nor the remaining pages in a great book
waiting to be read.
It is the opening of eyes long closed.
It is the vision of far off things
seen for the silence they hold.
It is the heart after years
of secret conversing
speaking out loud in the clear air.

It is Moses in the desert
fallen to his knees before the lit bush.
It is the man throwing away his shoes
as if to enter heaven
and finding himself astonished,
opened at last,
fallen in love with solid ground.

 

goldenquotesrb 

Source: goldenquotesrb 

I began following this blog recently and it has many great quotes.

Einstein is one of my favourite sources for quotes. When I taught, I had a poster in the classroom with this quote: “The true sign of intelligence is not knowledge but imagination.”

One day, a student asked who the person in the poster was. I replied that it was my dad. Another student said that could not be true. I answered that we both had wild hair and were eccentric. A third student pointed out Einstein’s name on the poster, but from that time on, students always asked which dad I talked about when I said something about my dad. It was a great way to teach about literal and figurative ideas.

Being present includes responding reflexively in appropriate ways. Listening to others mindfully, I can respond properly. When I began to teach, I found it hard to do that, often tripping up, saying the wrong thing, and sometimes nothing at all. With experience, I grew and became more effective, listening carefully to what others had to say.

Look deep…

**Images found on Pinterest

Source: Look deep…

Natalie shared an Einstein quote about looking deep into nature if we want to understand the world and people better. It does not mean we will understand them completely, just better and that is not a given.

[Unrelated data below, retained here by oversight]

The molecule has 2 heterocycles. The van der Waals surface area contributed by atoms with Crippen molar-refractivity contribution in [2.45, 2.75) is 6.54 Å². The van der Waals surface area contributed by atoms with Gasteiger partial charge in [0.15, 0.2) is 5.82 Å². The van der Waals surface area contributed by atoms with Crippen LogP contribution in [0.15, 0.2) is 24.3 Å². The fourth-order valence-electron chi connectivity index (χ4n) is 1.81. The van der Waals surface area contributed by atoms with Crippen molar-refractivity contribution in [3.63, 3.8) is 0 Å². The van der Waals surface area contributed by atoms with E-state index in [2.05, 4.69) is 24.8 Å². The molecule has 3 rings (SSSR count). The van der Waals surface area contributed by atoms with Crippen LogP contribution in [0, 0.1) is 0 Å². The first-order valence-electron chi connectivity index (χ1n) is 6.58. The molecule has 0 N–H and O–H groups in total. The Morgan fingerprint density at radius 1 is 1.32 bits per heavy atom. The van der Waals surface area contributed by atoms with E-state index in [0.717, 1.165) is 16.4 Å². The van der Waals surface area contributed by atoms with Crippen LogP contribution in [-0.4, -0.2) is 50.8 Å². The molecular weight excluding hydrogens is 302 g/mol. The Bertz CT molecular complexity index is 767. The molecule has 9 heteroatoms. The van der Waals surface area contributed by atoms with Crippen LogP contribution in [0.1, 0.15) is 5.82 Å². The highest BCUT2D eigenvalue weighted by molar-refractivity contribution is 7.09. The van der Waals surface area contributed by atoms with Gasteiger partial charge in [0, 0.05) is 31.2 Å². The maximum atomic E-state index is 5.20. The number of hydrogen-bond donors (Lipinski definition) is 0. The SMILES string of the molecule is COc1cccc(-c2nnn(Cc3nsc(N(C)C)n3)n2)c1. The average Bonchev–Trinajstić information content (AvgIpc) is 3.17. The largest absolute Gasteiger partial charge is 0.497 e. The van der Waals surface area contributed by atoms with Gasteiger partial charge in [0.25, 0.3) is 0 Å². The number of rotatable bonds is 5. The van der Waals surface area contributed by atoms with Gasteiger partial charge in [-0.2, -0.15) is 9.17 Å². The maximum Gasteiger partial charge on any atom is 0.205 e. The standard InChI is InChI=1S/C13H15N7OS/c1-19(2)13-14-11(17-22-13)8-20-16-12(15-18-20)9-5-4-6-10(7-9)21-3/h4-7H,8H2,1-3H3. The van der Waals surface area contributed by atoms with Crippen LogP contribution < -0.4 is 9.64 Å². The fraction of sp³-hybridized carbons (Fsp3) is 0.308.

Better is an incomplete process. There is always something to be experienced and learned about nature. It keeps telling us its story in ways that we cannot completely understand.

When we experience nature, it is about being mindful and attentive to it. We experience it more fully when we understand we are part of nature, as opposed to outside of it.

We dance for…

Photo post by @jamesscarberry.

Source: We dance for…

Albert Einstein is one of my favorite sources for quotes. What do we dance for today? Dancing is a creative movement that signals powerful human emotions are at play in a particular event.

Natalie shared a quote that reminds us humans dance in sad moments, as well. On a day, when a few attacked, killed, and injured their fellow humans, our dance should dance away the fears and tears and create dreams filled with hope. It is important to remember hateful words and actions against others is wrong.

Dancing is an integral part of human life. Even Friedrich Nietzsche,who was not considered a happy person and religious person, reminded us that “we should consider every day lost on which we have not danced at least once.” In fact, he argued he “would only believe in a god who could dance.”

I believe that a God we all believe in is one who joins the human community in dance in moments such as today. Thich Nhat Hanh suggested “the pain of one part of humankind is the pain of the whole of humankind.”

 

 

Happy Birthday, Albert! | Catherine M Johnson

Happy Birthday, Albert! | Catherine M Johnson.

I am a big Albert Einstein fan and it is his birthday today. I enjoy his eccentric behaviour and wild hair.

Several years ago, a student asked who the guy was in a poster in our classroom.

Without hesitating, I said, “My Dad!” A second student expressed skepticism, but I answered with “Look at him. He has wild hair, is eccentric, and tells great stories. Its my Dad!”.

A third student responded, “It’s Albert Einstein. His name is on the poster.”

For the rest of my teaching years, students, parents, and I were always careful when I began to say something about my Dad. I clarified whether it was my real dad or my figurative dad. The two had interesting quotes in common.

My real Dad would say, “When you stop beating your head against the wall it feels better.” I shared that with students when we talked about Einstein’s definition of insanity: “doing the same thing over and over again and expecting different results.”